Adolescent Psychiatry (v.1, #3)
Editorial by Lois T. Flaherty (184-186).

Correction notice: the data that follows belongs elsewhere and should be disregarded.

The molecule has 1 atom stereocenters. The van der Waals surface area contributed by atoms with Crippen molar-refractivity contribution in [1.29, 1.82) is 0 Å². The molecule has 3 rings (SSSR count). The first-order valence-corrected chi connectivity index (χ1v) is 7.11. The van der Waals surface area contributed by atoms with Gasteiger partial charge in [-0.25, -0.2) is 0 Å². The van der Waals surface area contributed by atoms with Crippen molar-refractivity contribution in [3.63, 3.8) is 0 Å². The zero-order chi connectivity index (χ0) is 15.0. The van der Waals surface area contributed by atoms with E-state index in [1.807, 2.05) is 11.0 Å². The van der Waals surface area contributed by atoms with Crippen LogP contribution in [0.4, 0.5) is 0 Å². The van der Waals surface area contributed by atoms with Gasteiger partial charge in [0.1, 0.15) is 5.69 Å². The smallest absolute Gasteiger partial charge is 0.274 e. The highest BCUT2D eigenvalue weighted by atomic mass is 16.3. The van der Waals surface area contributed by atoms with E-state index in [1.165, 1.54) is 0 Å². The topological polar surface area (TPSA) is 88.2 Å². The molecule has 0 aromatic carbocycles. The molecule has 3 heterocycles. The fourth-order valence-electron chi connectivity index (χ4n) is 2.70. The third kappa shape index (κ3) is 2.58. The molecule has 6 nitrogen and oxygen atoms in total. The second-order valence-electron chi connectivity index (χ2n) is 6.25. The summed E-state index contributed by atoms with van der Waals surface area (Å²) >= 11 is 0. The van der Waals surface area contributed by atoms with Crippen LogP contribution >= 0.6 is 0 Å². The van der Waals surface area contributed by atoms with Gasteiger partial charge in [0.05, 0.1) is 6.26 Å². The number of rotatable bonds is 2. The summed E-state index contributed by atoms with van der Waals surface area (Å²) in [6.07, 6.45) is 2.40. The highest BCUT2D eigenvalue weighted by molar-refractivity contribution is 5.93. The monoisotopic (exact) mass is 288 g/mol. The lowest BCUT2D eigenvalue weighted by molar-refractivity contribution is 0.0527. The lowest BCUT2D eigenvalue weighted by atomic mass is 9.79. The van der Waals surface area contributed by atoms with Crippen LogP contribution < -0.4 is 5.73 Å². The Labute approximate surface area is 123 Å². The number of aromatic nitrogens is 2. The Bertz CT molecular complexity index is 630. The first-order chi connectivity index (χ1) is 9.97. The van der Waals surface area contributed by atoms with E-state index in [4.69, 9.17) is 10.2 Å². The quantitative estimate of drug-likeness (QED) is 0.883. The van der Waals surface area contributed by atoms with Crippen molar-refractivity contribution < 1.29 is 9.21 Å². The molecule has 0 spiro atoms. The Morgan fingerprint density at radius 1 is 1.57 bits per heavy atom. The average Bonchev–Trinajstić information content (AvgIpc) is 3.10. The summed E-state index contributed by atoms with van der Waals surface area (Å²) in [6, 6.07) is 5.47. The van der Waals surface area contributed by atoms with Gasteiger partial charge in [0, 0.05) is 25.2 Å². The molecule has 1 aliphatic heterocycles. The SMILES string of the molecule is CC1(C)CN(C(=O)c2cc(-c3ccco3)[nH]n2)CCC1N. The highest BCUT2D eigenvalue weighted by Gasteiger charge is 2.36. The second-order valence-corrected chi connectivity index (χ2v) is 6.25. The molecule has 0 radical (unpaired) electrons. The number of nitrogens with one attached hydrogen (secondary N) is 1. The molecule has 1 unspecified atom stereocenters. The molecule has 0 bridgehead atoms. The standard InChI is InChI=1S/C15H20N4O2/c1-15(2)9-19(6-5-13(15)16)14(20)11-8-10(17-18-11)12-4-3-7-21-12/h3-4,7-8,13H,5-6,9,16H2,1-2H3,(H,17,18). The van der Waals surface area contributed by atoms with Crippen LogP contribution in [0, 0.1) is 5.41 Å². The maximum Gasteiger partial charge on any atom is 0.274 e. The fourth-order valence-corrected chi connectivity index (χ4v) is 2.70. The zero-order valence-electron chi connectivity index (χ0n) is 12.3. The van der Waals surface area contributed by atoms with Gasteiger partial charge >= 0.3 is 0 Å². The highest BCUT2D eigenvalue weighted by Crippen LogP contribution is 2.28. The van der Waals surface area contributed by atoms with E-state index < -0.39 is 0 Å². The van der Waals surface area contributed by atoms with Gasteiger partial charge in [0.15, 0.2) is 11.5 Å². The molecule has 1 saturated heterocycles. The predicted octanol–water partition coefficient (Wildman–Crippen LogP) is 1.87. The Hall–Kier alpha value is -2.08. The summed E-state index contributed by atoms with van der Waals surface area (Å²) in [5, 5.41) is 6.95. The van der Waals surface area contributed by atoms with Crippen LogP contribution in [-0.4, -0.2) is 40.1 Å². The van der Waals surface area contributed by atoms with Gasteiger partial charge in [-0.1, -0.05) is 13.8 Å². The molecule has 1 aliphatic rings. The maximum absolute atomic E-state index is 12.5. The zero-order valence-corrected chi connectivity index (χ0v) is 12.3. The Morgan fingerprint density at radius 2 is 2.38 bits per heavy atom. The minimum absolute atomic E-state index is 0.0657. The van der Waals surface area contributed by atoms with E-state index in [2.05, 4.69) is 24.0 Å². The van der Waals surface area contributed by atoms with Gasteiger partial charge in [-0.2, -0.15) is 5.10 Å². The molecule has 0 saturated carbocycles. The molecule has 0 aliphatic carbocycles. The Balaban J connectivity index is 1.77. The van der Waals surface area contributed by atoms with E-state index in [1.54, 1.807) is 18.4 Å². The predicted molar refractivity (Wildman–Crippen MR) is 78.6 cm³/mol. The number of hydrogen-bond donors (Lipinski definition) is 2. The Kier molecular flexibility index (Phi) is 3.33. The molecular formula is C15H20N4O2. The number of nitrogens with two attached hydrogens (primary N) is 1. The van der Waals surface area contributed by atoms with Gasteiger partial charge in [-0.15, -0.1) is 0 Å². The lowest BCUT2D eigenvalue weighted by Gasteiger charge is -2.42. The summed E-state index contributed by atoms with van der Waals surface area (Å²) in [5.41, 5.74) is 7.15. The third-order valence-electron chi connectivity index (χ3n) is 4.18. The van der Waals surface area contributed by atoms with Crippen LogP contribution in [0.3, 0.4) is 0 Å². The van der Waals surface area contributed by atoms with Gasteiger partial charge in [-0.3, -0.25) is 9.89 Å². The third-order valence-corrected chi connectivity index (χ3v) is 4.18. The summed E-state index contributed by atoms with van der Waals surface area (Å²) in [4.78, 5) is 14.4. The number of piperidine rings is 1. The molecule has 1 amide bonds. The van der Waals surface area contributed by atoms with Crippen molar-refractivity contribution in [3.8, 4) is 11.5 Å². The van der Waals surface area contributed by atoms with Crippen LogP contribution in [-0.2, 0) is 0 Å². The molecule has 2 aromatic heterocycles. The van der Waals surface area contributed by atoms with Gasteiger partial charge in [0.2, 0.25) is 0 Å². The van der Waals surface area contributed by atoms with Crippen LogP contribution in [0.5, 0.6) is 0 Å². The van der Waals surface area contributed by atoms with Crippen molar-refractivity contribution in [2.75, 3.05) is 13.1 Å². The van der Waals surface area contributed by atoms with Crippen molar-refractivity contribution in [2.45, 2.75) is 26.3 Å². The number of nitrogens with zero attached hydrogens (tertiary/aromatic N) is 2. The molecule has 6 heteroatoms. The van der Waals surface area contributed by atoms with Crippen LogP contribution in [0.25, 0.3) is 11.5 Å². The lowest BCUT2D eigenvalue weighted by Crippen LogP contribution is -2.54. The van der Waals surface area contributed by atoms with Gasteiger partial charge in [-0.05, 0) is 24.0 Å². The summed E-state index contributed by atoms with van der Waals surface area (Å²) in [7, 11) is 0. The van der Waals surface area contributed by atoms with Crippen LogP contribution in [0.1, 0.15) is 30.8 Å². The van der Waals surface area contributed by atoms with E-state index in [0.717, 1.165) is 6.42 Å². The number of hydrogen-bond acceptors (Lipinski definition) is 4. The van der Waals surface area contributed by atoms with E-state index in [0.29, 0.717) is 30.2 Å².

The Annual Meeting of the American Society for Adolescent Psychiatry (ASAP) took place in New York, March 26-27.2011. This issue contains three articles based on presentations at the meeting. The theme of the meeting was “From 9/11 to2011”a Ten Year Update on Adolescent Psychiatry.“ Two of the presenters”Craig Katz and Cynthia Pfeffer bothpsychiatrists were in New York City at the time of the terrorist attacks on the World Trade Centers on September 11, 2001,and afterwards worked to organize and deliver mental health care to people affected by the disaster. As Dr. Pfeffer points out inher paper on children and adolescents who experience disasters (see page 197), 9/11 was a turning point in American history inmany ways. Much was learned afterwards about the needs of populations exposed to disasters. The extensive media coverage ofthe 9/11 disaster meant that many children far from the site of the attacks even those as far away as Seattle experiencedsymptoms of traumatic stress. Dr. Katz describes the efforts that were made to set up emergency psychiatric services in variouslocations in New York City using volunteer psychiatrists and other mental health professionals to staff them. In his article ondisaster psychiatry (see page 187) he discusses elements of an effective mental health system for disaster work and concludesthat an optimal system would attend to a population’s mental health needs pre-disaster in addition to providing much neededservices post- disaster. The challenges are enormous and the resources inadequate. Ten years after 9/11, a residual group,including many who were first responders, still suffer with aftereffects of the disaster, both in terms of posttraumatic stressdisorder and impaired functioning. Subsequent disasters, such as Hurricane Katrina, proved to be just as devastating in terms ofboth immediate and long term effects. The oil spill in the Gulf of Mexico, in which loss of life and injuries were confined to theoil rig that exploded, has had a major impact on the mental health of residents of the coastal areas affected by the spill, by itsconsequent economic disruption and the destructive effects on the environment that these people call home.Alan Ravitz, a child and adolescent psychiatrist who has done over 500 custody evaluations, also presented at the ASAPmeeting. Here he draws on his extensive knowledge of the research literature on the effects of divorce and distills his vastclinical experience in working with families and children in the context who are involved in high conflict divorces (see page204). While high levels of parental conflict are common at the time of separation, litigation, and the issuance of the finaldivorce decree, only in 20 to 30% of divorces does a high level of conflict continue and become chronic. The effects can bedevastating for children and adolescents. Based on his experience both as a forensic evaluator in over 500 cases of contestedcustody, and as a therapist for divorcing families and their children, Dr. Ravitz offers suggestions for working with adolescentswhose parents are involved in high conflict divorce.Writing on the gap between research findings and clinical practice, Elizabeth Sburlati and colleagues from Australia assertthat evidence is growing that insufficient training is offered to therapists in clinical practice to equip them to effectivelyimplement evidence based treatments (EBTs) for youth psychiatric disorders (see page 210). This is a serious charge but in myexperience has certainly been validated when I’ve tried, for example, to find a therapist to do cognitive behavior therapy with ayoungster with obsessive-compulsive disorder. Training programs in psychiatry are now mandated to teach a variety of EBTs(although how uniformly this requirement is being implemented is unclear), but what about practitioners who completed theirtraining before these mandates went into effect? Furthermore, there is no requirement that therapist competency in deliveringEBTs be assessed. In a recent review Weerasekera and colleagues stated (2010, p. 10):“Although competence and proficiency are emphasized as outcomes of training, and despite the availability ofobjective, evidence-based methods to assess competence, use of these methods has not been required”.Historically, training residents in psychotherapy has depended largely on process notes, with residents graduatingwithout ever having been observed conducting psychotherapy. One wonders how comfortable we would beundergoing a surgical procedure with a surgeon trained in a similar manner!The practice of evidence based psychiatry does not mean that the therapeutic relationship can be ignored there can be nopsychotherapy without a therapeutic relationship. An American Psychological Association Task Force recently made thefollowing points (2011): The therapy relationship makes substantial and consistent contributions to psychotherapy outcome independentof the specific type of treatment. The therapy relationship accounts for why clients improve (or fail to improve) at least as much as the particulartreatment method. Practice and treatment guidelines should explicitly address therapist behaviors and qualities that promote afacilitative therapy relationship. Efforts to promulgate best practices or evidence-based practices (EBPs) without including the relationship areseriously incomplete and potentially misleading. Adapting or tailoring the therapy relationship to specific patient characteristics (in addition to diagnosis)enhances the effectiveness of treatment. The therapy relationship acts in concert with treatment methods, patient characteristics, and practitionerqualities in determining effectiveness; a comprehensive understanding of effective (and ineffective)psychotherapy will consider all of these determinants and their optimal combinations.Three articles by practitioners who reflect on their work address the issue of the therapist-patient relationship. All threedescribe how to get through to adolescents who are challenging at best. The authors of all three articles have definitely earnedtheir stripes and know what they are talking about. Perry Bach has spent his career in the public sector and worked in mentalhealth systems in California and Colorado. He describes his approach to the initial interview with adolescents who often havebeen through the system for years and have no interest in seeing yet another psychiatrist whom they assume will ask them moremeaningless questions. By understanding the adolescent’s point of view, and imagining what he or she is probably thinkingduring the interview, the interviewer is able to convey a genuine appreciation for the young person’s need for autonomy and iscareful to respect the adolescents point of view (see page 214). Glen Pearson, who worked in a state hospital, a private hospital,and is now in outpatient psychotherapy practice, all in Texas, draws on his experience to describe how active involvement onthe part of the therapist in the adolescent patient’s life is necessary to promote therapeutic change (see page 218). Finally,Thomas Bratter, the head of a residential school in Massachusetts for gifted but dysfunctional adolescents, explains hiscompassionate confrontation approach to convincing students at the school to turn their lives around (see page 227). All ofthese therapists are following in a long tradition in adolescent psychiatry, which early on recognized that a more activeapproach than that usually taken with adults was necessary to engage adolescents in the treatment process.....